Thursday

13th Aug 2020

Bulgaria and Romania perceived as most corrupt EU states

Bulgarians and Romanians perceive their own countries as the most corrupt among EU member states, with Italy, France and Great Britain also experiencing a significant drop in public confidence in the fight against corruption, a survey released Tuesday (23 September) by Transparency International shows.

Bulgaria and Romania won a ranking of 3.6 and 3.8 respectively from their citizens on a scale from 0 to 10, where 0 is the most corrupt and 10 the least.

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  • Romania and Buglaria come out bottom in corruption rankings, while Scandinavia comes out squeaky clean. (Photo: European Commission Audiovisual Library)

Political corruption, a dysfunctional judiciary and misuse of EU funds are the biggest problems in both countries, with Bulgaria also bearing a strong links between organised crime and political corruption, the analysis reads.

The survey, carried out in 180 countries around the world, measures the perceived level of public-sector corruption by drawing on different expert and business surveys.

While Romania has maintained almost the same standing compared to last year's survey, with a small increase of 0.1 points, Bulgaria has experienced a significant drop of 0.6.

"Corruption is still considered a serious problem in Romania. A lot has to be done in this country and they can't be very happy about the result. But the country that really has to worry about the perception of its corruption is Bulgaria," Jana Mittermaier, head of the Transparency International Brussels office told the EUobserver, noticing that the study was already roughly over when the European Commission decided in July to freeze the payment of some €500 million to Bulgaria due to fraud and irregularities.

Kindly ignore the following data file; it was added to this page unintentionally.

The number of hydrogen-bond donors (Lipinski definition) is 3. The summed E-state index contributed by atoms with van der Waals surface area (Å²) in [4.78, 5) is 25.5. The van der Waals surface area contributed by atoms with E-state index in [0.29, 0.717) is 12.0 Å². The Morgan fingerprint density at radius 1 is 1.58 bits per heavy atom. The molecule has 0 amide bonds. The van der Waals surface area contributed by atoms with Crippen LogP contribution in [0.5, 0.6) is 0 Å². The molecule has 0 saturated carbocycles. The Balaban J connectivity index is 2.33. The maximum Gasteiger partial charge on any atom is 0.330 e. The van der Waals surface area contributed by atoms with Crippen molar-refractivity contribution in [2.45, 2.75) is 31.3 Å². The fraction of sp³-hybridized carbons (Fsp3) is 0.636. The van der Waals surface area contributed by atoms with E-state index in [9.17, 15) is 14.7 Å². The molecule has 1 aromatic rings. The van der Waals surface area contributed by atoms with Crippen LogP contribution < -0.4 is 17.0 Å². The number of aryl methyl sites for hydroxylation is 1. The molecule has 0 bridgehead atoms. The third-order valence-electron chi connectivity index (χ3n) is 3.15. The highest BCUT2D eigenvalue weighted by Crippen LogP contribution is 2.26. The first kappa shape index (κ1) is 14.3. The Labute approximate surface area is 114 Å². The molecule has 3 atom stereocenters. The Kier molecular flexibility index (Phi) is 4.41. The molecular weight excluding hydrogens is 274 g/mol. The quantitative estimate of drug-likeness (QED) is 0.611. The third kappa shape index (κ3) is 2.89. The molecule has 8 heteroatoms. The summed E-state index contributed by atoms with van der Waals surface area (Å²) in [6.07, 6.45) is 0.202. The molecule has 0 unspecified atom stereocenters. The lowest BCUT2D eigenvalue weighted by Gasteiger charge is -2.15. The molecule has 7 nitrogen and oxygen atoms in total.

After joining the EU in 2007, both Romania and Bulgaria remained under the watchful eye of the European Commission's 'co-operation and verification mechanism', which continues to monitor judicial reforms and the fight against corruption and organised crime.

"I think [Bulgaria and Romania's] scores speak for themselves and we will take this into account when we prepare the next co-operation and verification report, as we did in 2007 and in July this year," commission spokesperson Mark Gray said in a press conference on Tuesday.

Poisonous political climate

Both Romania and Bulgaria have a "poisonous political climate" that prevents them from effectively fighting corruption, and pushes individuals to focus on the struggle for power instead of on rooting out the problem, German Christian Democrat MEP Ingeborg Graessle told the EUobserver.

She spoke of a "vicious circle" present in these countries, where corruption mixes with a dysfunctional judiciary and administration is then topped with a dysfunctional political system.

Mrs Graessle is a member of the European Parliament's budgetary control committee, which is about to send a fact finding mission to Bulgaria on 28 September in order to check the situation following the fund freeze.